Frontier Parson John L. Dyer

Article by Joanna Sampson

Regional History – August 1997 – Colorado Central Magazine

In 1860 Colorado was lightning-struck with the excitement of newly discovered wealth. “Gold fever” reached epidemic proportions as soon as word got out that there was gold lying around on the ground just waiting to be picked up. Symptoms of the affliction were easy to spot: a far away look in the eyes, itchy feet, and an uncontrollable compulsion to head for the hills!

Armed with picks, shovels, and gold pans, this army of miners fanned out over the mountains of Colorado. Close behind them traveled the camp followers: gamblers, con-men, saloon keepers, red-light ladies, swindlers and thieves.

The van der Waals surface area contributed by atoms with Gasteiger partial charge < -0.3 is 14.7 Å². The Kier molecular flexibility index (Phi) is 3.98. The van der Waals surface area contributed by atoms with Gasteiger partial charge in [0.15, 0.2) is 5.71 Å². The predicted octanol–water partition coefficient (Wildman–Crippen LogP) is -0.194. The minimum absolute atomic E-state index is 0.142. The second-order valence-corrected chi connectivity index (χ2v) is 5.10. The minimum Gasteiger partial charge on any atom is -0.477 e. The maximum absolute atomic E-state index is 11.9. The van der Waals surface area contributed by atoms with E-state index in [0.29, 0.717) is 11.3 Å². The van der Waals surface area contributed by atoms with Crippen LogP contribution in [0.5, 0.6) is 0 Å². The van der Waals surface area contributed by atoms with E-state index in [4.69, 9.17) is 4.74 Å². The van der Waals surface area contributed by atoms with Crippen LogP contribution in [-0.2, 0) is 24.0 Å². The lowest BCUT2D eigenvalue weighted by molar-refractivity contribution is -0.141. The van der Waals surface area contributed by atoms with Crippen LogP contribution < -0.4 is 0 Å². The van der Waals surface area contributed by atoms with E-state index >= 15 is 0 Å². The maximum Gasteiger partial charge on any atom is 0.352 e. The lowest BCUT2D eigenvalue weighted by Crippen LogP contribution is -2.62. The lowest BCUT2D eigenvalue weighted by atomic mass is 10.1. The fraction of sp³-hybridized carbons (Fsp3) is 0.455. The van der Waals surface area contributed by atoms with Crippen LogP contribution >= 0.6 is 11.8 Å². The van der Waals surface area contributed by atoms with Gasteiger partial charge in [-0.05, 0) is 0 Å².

And close behind the swarm of camp followers marched a determined Methodist minister. Shortly after the stampede of prospectors began, a strong, middle-aged man walked into Denver from the eastern plains.

Broke and dressed in worn-out clothes, he was one of the most dynamic preachers ever to walk into the gold camps of Colorado.

The Rev. John L. Dyer, Methodist minister, had just walked six hundred miles across the prairie after his saddle horse foundered on a peck of corn in Newton, Iowa. Father Dyer did not have enough money to buy another mount, so he turned his face westward and started walking. He arrived in Denver on June 20, 1861, visited his son for a short time, traded his pocket watch for provisions, and then headed west again.

This time he walked another one hundred miles over the mountains to Buckskin Joe, a booming gold camp in South Park.

The Buckskin Joe gold district, near present-day Alma, is a land of narrow gulches and high, ragged mountains which are beautiful during the brief summer months and racked with bitter, Arctic blasts in the winter.